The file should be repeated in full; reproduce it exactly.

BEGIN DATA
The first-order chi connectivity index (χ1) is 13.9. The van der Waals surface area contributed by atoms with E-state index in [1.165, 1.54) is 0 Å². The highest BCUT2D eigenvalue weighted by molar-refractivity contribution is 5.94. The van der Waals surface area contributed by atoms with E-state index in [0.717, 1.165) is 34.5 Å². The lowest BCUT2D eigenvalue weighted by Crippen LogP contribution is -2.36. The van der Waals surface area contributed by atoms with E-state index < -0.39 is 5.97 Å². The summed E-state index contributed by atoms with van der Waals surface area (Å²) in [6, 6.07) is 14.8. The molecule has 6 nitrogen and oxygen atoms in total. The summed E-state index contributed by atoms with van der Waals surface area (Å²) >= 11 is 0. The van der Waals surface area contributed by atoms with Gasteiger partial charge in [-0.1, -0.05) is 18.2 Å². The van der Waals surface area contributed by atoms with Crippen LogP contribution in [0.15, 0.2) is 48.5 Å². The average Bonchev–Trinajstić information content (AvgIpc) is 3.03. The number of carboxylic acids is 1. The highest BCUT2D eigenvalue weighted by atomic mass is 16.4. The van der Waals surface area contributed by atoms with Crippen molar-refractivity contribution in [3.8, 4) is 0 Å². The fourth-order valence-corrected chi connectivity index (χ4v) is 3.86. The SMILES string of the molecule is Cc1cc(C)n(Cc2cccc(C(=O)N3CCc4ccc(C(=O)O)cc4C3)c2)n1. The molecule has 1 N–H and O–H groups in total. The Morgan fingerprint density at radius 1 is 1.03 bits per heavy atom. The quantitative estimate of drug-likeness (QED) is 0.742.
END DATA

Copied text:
The first-order chi connectivity index (χ1) is 13.9. The van der Waals surface area contributed by atoms with E-state index in [1.165, 1.54) is 0 Å². The highest BCUT2D eigenvalue weighted by molar-refractivity contribution is 5.94. The van der Waals surface area contributed by atoms with E-state index in [0.717, 1.165) is 34.5 Å². The lowest BCUT2D eigenvalue weighted by Crippen LogP contribution is -2.36. The van der Waals surface area contributed by atoms with E-state index < -0.39 is 5.97 Å². The summed E-state index contributed by atoms with van der Waals surface area (Å²) in [6, 6.07) is 14.8. The molecule has 6 nitrogen and oxygen atoms in total. The summed E-state index contributed by atoms with van der Waals surface area (Å²) >= 11 is 0. The van der Waals surface area contributed by atoms with Gasteiger partial charge in [-0.1, -0.05) is 18.2 Å². The van der Waals surface area contributed by atoms with Crippen LogP contribution in [0.15, 0.2) is 48.5 Å². The average Bonchev–Trinajstić information content (AvgIpc) is 3.03. The number of carboxylic acids is 1. The highest BCUT2D eigenvalue weighted by atomic mass is 16.4. The van der Waals surface area contributed by atoms with Crippen molar-refractivity contribution in [3.8, 4) is 0 Å². The fourth-order valence-corrected chi connectivity index (χ4v) is 3.86. The SMILES string of the molecule is Cc1cc(C)n(Cc2cccc(C(=O)N3CCc4ccc(C(=O)O)cc4C3)c2)n1. The molecule has 1 N–H and O–H groups in total. The Morgan fingerprint density at radius 1 is 1.03 bits per heavy atom. The quantitative estimate of drug-likeness (QED) is 0.742.